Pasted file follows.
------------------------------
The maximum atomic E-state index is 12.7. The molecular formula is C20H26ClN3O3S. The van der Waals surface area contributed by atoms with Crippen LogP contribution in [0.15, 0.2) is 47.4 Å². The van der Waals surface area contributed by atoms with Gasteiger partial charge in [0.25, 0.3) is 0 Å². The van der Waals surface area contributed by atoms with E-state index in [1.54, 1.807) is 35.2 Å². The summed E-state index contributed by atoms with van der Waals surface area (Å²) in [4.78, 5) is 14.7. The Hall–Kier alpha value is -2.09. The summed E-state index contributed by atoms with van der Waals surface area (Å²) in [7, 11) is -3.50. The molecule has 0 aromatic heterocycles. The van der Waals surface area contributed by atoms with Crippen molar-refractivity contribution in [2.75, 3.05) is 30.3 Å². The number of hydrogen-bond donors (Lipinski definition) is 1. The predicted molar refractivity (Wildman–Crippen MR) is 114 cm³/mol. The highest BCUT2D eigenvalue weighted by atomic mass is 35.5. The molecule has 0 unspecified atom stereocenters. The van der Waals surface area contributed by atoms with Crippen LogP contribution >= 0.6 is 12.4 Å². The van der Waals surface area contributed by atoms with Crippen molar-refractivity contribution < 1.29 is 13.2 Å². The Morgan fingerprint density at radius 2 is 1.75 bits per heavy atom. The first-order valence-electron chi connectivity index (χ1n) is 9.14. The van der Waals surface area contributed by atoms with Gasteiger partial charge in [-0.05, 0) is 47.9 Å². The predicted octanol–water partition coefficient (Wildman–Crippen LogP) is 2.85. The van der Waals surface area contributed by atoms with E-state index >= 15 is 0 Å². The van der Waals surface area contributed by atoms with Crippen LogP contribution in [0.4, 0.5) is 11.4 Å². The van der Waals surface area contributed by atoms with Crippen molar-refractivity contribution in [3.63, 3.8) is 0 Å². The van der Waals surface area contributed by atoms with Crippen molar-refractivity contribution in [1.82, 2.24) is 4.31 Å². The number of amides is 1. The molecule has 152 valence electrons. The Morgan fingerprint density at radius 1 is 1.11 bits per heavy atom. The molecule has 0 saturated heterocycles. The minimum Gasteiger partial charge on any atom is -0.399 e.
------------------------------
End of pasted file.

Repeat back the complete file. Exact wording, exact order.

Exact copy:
The maximum atomic E-state index is 12.7. The molecular formula is C20H26ClN3O3S. The van der Waals surface area contributed by atoms with Crippen LogP contribution in [0.15, 0.2) is 47.4 Å². The van der Waals surface area contributed by atoms with Gasteiger partial charge in [0.25, 0.3) is 0 Å². The van der Waals surface area contributed by atoms with E-state index in [1.54, 1.807) is 35.2 Å². The summed E-state index contributed by atoms with van der Waals surface area (Å²) in [4.78, 5) is 14.7. The Hall–Kier alpha value is -2.09. The summed E-state index contributed by atoms with van der Waals surface area (Å²) in [7, 11) is -3.50. The molecule has 0 aromatic heterocycles. The van der Waals surface area contributed by atoms with Crippen molar-refractivity contribution in [2.75, 3.05) is 30.3 Å². The number of hydrogen-bond donors (Lipinski definition) is 1. The predicted molar refractivity (Wildman–Crippen MR) is 114 cm³/mol. The highest BCUT2D eigenvalue weighted by atomic mass is 35.5. The molecule has 0 unspecified atom stereocenters. The van der Waals surface area contributed by atoms with Crippen LogP contribution >= 0.6 is 12.4 Å². The van der Waals surface area contributed by atoms with Crippen molar-refractivity contribution < 1.29 is 13.2 Å². The Morgan fingerprint density at radius 2 is 1.75 bits per heavy atom. The first-order valence-electron chi connectivity index (χ1n) is 9.14. The van der Waals surface area contributed by atoms with Gasteiger partial charge in [-0.05, 0) is 47.9 Å². The predicted octanol–water partition coefficient (Wildman–Crippen LogP) is 2.85. The van der Waals surface area contributed by atoms with E-state index >= 15 is 0 Å². The van der Waals surface area contributed by atoms with Crippen LogP contribution in [0.4, 0.5) is 11.4 Å². The van der Waals surface area contributed by atoms with Crippen molar-refractivity contribution in [3.63, 3.8) is 0 Å². The van der Waals surface area contributed by atoms with Crippen molar-refractivity contribution in [1.82, 2.24) is 4.31 Å². The number of amides is 1. The molecule has 152 valence electrons. The Morgan fingerprint density at radius 1 is 1.11 bits per heavy atom. The molecule has 0 saturated heterocycles. The minimum Gasteiger partial charge on any atom is -0.399 e.